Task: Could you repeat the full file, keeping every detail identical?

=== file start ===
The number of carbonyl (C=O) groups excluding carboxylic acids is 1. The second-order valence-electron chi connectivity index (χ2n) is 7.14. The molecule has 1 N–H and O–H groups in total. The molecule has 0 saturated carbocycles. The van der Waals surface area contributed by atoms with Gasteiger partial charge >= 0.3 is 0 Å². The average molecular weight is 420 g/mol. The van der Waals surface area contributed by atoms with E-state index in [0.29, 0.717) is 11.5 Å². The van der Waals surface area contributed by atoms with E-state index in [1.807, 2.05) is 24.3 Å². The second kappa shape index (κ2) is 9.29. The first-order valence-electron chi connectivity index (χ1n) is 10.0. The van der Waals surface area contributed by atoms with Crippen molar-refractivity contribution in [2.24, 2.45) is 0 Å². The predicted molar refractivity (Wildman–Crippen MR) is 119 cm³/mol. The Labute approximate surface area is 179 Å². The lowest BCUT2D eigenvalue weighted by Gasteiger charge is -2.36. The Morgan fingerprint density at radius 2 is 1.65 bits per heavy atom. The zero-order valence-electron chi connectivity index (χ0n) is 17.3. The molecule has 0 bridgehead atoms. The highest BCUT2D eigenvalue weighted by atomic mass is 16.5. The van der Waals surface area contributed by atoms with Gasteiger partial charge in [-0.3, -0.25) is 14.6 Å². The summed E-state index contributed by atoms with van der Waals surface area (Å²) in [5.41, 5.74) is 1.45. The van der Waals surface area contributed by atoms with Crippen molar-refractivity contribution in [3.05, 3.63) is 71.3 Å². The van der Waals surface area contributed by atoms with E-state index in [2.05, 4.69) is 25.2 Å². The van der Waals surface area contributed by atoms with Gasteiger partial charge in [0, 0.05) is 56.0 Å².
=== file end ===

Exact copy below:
The number of carbonyl (C=O) groups excluding carboxylic acids is 1. The second-order valence-electron chi connectivity index (χ2n) is 7.14. The molecule has 1 N–H and O–H groups in total. The molecule has 0 saturated carbocycles. The van der Waals surface area contributed by atoms with Gasteiger partial charge >= 0.3 is 0 Å². The average molecular weight is 420 g/mol. The van der Waals surface area contributed by atoms with E-state index in [0.29, 0.717) is 11.5 Å². The van der Waals surface area contributed by atoms with E-state index in [1.807, 2.05) is 24.3 Å². The second kappa shape index (κ2) is 9.29. The first-order valence-electron chi connectivity index (χ1n) is 10.0. The van der Waals surface area contributed by atoms with Crippen molar-refractivity contribution in [2.24, 2.45) is 0 Å². The predicted molar refractivity (Wildman–Crippen MR) is 119 cm³/mol. The Labute approximate surface area is 179 Å². The lowest BCUT2D eigenvalue weighted by Gasteiger charge is -2.36. The Morgan fingerprint density at radius 2 is 1.65 bits per heavy atom. The zero-order valence-electron chi connectivity index (χ0n) is 17.3. The molecule has 0 bridgehead atoms. The highest BCUT2D eigenvalue weighted by atomic mass is 16.5. The van der Waals surface area contributed by atoms with Gasteiger partial charge in [-0.3, -0.25) is 14.6 Å². The summed E-state index contributed by atoms with van der Waals surface area (Å²) in [5.41, 5.74) is 1.45. The van der Waals surface area contributed by atoms with Crippen molar-refractivity contribution in [3.05, 3.63) is 71.3 Å². The van der Waals surface area contributed by atoms with E-state index in [2.05, 4.69) is 25.2 Å². The van der Waals surface area contributed by atoms with Gasteiger partial charge in [0, 0.05) is 56.0 Å².